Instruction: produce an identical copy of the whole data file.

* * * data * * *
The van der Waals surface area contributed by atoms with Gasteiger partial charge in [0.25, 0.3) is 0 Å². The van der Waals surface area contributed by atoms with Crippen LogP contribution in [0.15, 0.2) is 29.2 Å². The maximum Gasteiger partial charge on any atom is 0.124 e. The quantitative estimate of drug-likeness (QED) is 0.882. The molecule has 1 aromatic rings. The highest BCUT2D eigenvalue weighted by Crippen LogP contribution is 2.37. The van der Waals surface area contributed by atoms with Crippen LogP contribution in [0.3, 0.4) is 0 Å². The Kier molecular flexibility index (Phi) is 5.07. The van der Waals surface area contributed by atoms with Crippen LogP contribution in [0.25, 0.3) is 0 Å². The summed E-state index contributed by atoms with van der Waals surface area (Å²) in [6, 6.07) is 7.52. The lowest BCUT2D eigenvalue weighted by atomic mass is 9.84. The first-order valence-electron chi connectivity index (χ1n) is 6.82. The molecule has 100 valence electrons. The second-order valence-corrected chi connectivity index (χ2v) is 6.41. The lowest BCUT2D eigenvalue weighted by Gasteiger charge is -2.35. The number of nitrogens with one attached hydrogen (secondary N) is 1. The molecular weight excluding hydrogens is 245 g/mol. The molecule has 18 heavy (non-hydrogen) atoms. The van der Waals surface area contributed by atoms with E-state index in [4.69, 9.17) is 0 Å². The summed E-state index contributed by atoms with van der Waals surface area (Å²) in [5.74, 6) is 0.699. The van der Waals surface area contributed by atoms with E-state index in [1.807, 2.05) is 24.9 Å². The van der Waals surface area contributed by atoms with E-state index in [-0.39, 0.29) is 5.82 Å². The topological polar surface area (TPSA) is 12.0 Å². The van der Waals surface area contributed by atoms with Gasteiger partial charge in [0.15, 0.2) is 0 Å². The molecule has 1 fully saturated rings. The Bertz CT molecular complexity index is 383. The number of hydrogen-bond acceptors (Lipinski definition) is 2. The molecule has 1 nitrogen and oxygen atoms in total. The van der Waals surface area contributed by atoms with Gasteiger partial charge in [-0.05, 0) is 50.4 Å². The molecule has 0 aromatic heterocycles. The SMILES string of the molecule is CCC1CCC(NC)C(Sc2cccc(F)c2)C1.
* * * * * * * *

The van der Waals surface area contributed by atoms with Gasteiger partial charge in [0.25, 0.3) is 0 Å². The van der Waals surface area contributed by atoms with Crippen LogP contribution in [0.15, 0.2) is 29.2 Å². The maximum Gasteiger partial charge on any atom is 0.124 e. The quantitative estimate of drug-likeness (QED) is 0.882. The molecule has 1 aromatic rings. The highest BCUT2D eigenvalue weighted by Crippen LogP contribution is 2.37. The van der Waals surface area contributed by atoms with Crippen LogP contribution in [0.3, 0.4) is 0 Å². The Kier molecular flexibility index (Phi) is 5.07. The van der Waals surface area contributed by atoms with Crippen LogP contribution in [0.25, 0.3) is 0 Å². The summed E-state index contributed by atoms with van der Waals surface area (Å²) in [6, 6.07) is 7.52. The lowest BCUT2D eigenvalue weighted by atomic mass is 9.84. The first-order valence-electron chi connectivity index (χ1n) is 6.82. The molecule has 100 valence electrons. The second-order valence-corrected chi connectivity index (χ2v) is 6.41. The lowest BCUT2D eigenvalue weighted by Gasteiger charge is -2.35. The number of nitrogens with one attached hydrogen (secondary N) is 1. The molecular weight excluding hydrogens is 245 g/mol. The molecule has 18 heavy (non-hydrogen) atoms. The van der Waals surface area contributed by atoms with E-state index in [4.69, 9.17) is 0 Å². The summed E-state index contributed by atoms with van der Waals surface area (Å²) in [5.74, 6) is 0.699. The van der Waals surface area contributed by atoms with E-state index in [1.807, 2.05) is 24.9 Å². The van der Waals surface area contributed by atoms with E-state index in [-0.39, 0.29) is 5.82 Å². The topological polar surface area (TPSA) is 12.0 Å². The van der Waals surface area contributed by atoms with Gasteiger partial charge in [0.15, 0.2) is 0 Å². The molecule has 1 fully saturated rings. The Bertz CT molecular complexity index is 383. The number of hydrogen-bond acceptors (Lipinski definition) is 2. The molecule has 1 nitrogen and oxygen atoms in total. The van der Waals surface area contributed by atoms with Gasteiger partial charge in [-0.05, 0) is 50.4 Å². The molecule has 0 aromatic heterocycles. The SMILES string of the molecule is CCC1CCC(NC)C(Sc2cccc(F)c2)C1.